Religious voters have become increasingly divided this election season, with a survey this Tuesday by the Public Religion Research Institute showing White Catholics favoring Hillary Clinton over Donald Trump 46 to 42 percent. Conversely, Evangelicals have stayed steady in their support of Trump: in that same survey there was no significant change in White Evangelical Protestants support for Trump, with 65 percent of them still supporting the Republican nominee.

John Pemble

"The shackles have been taken off me, and I can now fight for America the way I want to,"  Donald Trump tweeted Tuesday. In an O'Reilly Factor interview, Trump also said he doesn't need establishment support to win the election.

Clay Masters/IPR

Former President Bill Clinton kicked off a bus tour in Iowa today, encouraging voters to vote early for his wife, Hillary Clinton. Early voting began in the state last month.

The rally at Simpson College began with U.S. Agriculture Secretary and Former Iowa Governor Tom Vilsack listing Midwest Republicans who have distanced themselves from their presidential nominee.

“There are senators from Nebraska and from South Dakota that have disavowed Donald Trump but unfortunately and tragically not the senators from Iowa,” he said.

Blum and Vernon campaign photos

Iowa’s 1st Congressional District covers 20 counties in the northeast part of the state and includes the cities of Cedar Rapids, Dubuque, and Waterloo.

One of the things that sets it apart from the other three districts is that roughly 37 percent of the voters have identified as no-party.

Chris Larimer is a political science professor at the University of Northern Iowa. He says there are other factors that make the First District different.

Republican Donald Trump and Democrat Hillary Clinton face off in the second presidential debate Sunday night at Washington University in St. Louis, Missouri. NPR's politics team, with help from reporters and editors who cover national security, immigration, business, foreign policy and more, is live annotating the debate.

Clay Masters/IPR

Vermont Senator Bernie Sanders campaigned at Drake University in Des Moines today on behalf of Democratic presidential nominee Hillary Clinton.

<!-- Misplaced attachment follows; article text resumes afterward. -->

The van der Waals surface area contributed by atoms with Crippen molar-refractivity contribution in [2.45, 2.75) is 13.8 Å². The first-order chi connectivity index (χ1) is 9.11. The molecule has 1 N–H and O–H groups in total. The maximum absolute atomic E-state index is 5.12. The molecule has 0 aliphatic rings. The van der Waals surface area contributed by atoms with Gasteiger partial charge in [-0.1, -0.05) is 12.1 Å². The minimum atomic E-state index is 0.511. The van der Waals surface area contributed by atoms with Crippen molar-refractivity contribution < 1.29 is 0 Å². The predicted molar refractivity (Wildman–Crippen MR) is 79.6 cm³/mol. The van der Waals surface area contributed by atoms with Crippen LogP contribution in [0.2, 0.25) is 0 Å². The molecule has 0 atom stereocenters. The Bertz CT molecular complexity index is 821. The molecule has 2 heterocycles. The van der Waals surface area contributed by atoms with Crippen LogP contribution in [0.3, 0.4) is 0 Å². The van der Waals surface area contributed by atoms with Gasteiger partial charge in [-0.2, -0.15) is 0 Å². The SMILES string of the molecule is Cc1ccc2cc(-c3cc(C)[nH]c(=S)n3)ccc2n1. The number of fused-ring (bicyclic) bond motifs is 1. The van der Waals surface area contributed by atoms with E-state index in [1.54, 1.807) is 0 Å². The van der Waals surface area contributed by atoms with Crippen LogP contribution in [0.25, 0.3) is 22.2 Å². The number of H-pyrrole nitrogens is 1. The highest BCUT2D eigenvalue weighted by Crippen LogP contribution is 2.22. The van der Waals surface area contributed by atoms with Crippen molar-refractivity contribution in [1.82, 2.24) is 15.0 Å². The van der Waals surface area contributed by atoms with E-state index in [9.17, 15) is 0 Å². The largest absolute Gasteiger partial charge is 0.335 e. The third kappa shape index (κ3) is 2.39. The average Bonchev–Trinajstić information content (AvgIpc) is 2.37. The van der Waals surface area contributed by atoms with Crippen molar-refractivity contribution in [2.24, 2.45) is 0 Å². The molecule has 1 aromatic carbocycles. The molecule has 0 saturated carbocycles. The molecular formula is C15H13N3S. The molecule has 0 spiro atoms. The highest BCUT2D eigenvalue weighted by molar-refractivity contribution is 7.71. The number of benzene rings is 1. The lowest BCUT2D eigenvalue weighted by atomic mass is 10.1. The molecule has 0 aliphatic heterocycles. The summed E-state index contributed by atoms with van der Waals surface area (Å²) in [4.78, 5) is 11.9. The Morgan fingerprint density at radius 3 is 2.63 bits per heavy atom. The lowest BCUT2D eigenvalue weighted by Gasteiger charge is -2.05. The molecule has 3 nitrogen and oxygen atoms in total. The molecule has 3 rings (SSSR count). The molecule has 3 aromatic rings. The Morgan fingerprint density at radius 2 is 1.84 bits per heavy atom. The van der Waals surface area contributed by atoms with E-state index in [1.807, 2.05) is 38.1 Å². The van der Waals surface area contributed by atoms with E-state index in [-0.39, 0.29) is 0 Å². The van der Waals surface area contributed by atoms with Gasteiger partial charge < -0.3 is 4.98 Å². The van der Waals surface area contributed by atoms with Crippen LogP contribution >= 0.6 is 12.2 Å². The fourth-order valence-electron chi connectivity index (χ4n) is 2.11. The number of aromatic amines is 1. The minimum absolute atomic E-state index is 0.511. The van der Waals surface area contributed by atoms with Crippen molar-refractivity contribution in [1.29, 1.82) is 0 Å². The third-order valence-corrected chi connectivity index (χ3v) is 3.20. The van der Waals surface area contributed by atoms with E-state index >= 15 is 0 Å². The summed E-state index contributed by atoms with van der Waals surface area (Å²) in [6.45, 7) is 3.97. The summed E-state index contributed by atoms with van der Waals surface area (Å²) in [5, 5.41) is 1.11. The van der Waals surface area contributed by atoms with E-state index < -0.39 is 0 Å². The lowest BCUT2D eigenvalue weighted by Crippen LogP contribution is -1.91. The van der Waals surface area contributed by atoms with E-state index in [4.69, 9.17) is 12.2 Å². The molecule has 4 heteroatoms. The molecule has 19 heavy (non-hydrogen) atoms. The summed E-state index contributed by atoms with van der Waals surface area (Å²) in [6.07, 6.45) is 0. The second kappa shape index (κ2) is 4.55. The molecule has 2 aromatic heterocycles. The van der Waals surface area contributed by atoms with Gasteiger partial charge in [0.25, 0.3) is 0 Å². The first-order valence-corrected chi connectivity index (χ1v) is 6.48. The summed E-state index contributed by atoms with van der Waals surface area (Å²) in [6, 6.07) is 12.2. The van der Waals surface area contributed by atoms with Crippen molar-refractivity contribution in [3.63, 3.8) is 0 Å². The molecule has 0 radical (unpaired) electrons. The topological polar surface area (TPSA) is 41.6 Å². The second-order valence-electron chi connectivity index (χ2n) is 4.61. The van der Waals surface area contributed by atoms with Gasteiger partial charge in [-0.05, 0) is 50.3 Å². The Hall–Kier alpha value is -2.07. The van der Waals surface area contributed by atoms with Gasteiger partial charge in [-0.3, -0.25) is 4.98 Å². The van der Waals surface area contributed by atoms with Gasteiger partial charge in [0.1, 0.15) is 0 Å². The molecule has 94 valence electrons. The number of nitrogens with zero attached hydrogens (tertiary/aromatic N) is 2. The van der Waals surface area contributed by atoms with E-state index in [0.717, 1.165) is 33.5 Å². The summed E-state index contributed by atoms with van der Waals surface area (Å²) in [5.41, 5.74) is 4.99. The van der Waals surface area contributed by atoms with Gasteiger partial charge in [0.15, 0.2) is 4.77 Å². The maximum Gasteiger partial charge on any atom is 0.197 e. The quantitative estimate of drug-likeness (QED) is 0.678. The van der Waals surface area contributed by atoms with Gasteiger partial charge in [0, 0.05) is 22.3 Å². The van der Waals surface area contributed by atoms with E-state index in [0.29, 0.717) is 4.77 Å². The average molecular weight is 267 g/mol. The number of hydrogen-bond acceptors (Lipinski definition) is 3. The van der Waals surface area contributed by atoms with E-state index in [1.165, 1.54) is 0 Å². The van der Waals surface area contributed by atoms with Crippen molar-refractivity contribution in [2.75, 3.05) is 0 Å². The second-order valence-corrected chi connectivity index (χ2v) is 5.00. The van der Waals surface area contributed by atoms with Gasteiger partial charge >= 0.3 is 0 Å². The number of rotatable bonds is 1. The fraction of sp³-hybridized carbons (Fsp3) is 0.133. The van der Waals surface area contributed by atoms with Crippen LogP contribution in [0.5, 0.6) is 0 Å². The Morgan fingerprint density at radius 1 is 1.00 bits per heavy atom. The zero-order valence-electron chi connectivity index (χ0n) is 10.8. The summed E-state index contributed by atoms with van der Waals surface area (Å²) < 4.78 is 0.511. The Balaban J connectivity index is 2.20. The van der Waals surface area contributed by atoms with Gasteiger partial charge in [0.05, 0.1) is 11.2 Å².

“I’m here to say vote for Hillary Clinton on Election Day and the day after that we’re going to roll up our sleeves and make sure that we bring forth the most progressive agenda in the history of the United States of America,” Sanders said.

Sanders did well with young voters in last February’s Iowa caucuses, and narrowly lost to Clinton.  That group has been a crucial voting bloc for Democrats in past presidential elections. 

Ben Kieffer

Last night, Tim Kaine and Mike Pence squared off in the only vice presidential debate of the 2016 election.

On this edition of River to River, host Ben Kieffer talks with analysts Steffen Schmidt of Iowa State University and Jeff Taylor of Dordt College in Sioux Center. They discuss their view of last night’s debate, the state of the presidential race, and why they think a large majority of Evangelicals support Trump, while polls show Catholics overwhelmingly favor Clinton.

Photo of Tim Kaine: Amy Mayer, Photo of Mike Pence: Gage Skidmore

Tonight, Indiana Governor Mike Pence debates U.S. Senator Tim Kaine from Virginia in this election’s only vice-presidential debate. Tim Walch, presidential historian and retired director of the Herbert Hoover Presidential Library, points out that this year marks the 40th anniversary of the inception of vice-presidential debates, and he explains how those past events have likely affected what to expect this evening.

“First of all, don’t screw up,” Walch says.

Courtesy of Charles Aldrich

On this edition of River to River, Ben Kieffer talks with Libertarian U.S. Senate candidate Charles Aldrich. Aldrich would like to see an end to foreign aid, a complete withdraw of U.S. troops overseas, and an end to the contract with the Federal Reserve. In this interview, he also discusses his views on federal drug policy and NSA surveillance.

John Pemble

On this edition of River to River, host Ben Kieffer talks with U.S. Senator Charles Grassley, as the senator faces an election for what could be his seventh term in the Senate.